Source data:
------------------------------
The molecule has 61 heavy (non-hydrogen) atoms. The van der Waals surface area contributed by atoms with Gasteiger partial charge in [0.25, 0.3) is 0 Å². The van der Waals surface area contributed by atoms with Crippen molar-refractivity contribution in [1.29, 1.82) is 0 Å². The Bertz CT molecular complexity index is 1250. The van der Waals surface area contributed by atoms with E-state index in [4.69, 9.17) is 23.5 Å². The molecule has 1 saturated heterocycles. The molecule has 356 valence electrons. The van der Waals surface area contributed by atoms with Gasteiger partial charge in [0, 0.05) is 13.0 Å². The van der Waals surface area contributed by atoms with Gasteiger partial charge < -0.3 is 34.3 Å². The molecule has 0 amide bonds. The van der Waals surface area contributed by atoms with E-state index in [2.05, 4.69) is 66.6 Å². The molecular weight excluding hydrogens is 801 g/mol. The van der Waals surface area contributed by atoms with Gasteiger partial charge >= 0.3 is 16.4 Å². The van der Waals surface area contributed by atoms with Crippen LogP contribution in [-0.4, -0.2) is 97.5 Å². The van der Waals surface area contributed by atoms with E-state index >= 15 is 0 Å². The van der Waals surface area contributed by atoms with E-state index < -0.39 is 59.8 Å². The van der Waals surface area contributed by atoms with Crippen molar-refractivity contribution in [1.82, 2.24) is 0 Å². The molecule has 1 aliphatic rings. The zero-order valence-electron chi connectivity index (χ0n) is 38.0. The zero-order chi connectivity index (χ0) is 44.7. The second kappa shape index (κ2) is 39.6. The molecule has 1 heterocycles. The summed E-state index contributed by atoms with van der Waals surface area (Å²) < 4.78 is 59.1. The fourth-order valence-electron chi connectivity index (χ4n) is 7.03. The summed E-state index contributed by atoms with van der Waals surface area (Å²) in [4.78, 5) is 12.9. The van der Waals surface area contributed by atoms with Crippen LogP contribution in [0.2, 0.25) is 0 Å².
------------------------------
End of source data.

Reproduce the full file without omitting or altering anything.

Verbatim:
The molecule has 61 heavy (non-hydrogen) atoms. The van der Waals surface area contributed by atoms with Gasteiger partial charge in [0.25, 0.3) is 0 Å². The van der Waals surface area contributed by atoms with Crippen molar-refractivity contribution in [1.29, 1.82) is 0 Å². The Bertz CT molecular complexity index is 1250. The van der Waals surface area contributed by atoms with E-state index in [4.69, 9.17) is 23.5 Å². The molecule has 1 saturated heterocycles. The molecule has 356 valence electrons. The van der Waals surface area contributed by atoms with Gasteiger partial charge in [0, 0.05) is 13.0 Å². The van der Waals surface area contributed by atoms with Gasteiger partial charge < -0.3 is 34.3 Å². The molecule has 0 amide bonds. The van der Waals surface area contributed by atoms with E-state index in [2.05, 4.69) is 66.6 Å². The molecular weight excluding hydrogens is 801 g/mol. The van der Waals surface area contributed by atoms with Gasteiger partial charge >= 0.3 is 16.4 Å². The van der Waals surface area contributed by atoms with Crippen LogP contribution in [-0.4, -0.2) is 97.5 Å². The van der Waals surface area contributed by atoms with E-state index >= 15 is 0 Å². The van der Waals surface area contributed by atoms with E-state index < -0.39 is 59.8 Å². The van der Waals surface area contributed by atoms with Crippen molar-refractivity contribution in [1.82, 2.24) is 0 Å². The molecule has 1 aliphatic rings. The zero-order valence-electron chi connectivity index (χ0n) is 38.0. The zero-order chi connectivity index (χ0) is 44.7. The second kappa shape index (κ2) is 39.6. The molecule has 1 heterocycles. The summed E-state index contributed by atoms with van der Waals surface area (Å²) < 4.78 is 59.1. The fourth-order valence-electron chi connectivity index (χ4n) is 7.03. The summed E-state index contributed by atoms with van der Waals surface area (Å²) in [4.78, 5) is 12.9. The van der Waals surface area contributed by atoms with Crippen LogP contribution in [0.2, 0.25) is 0 Å².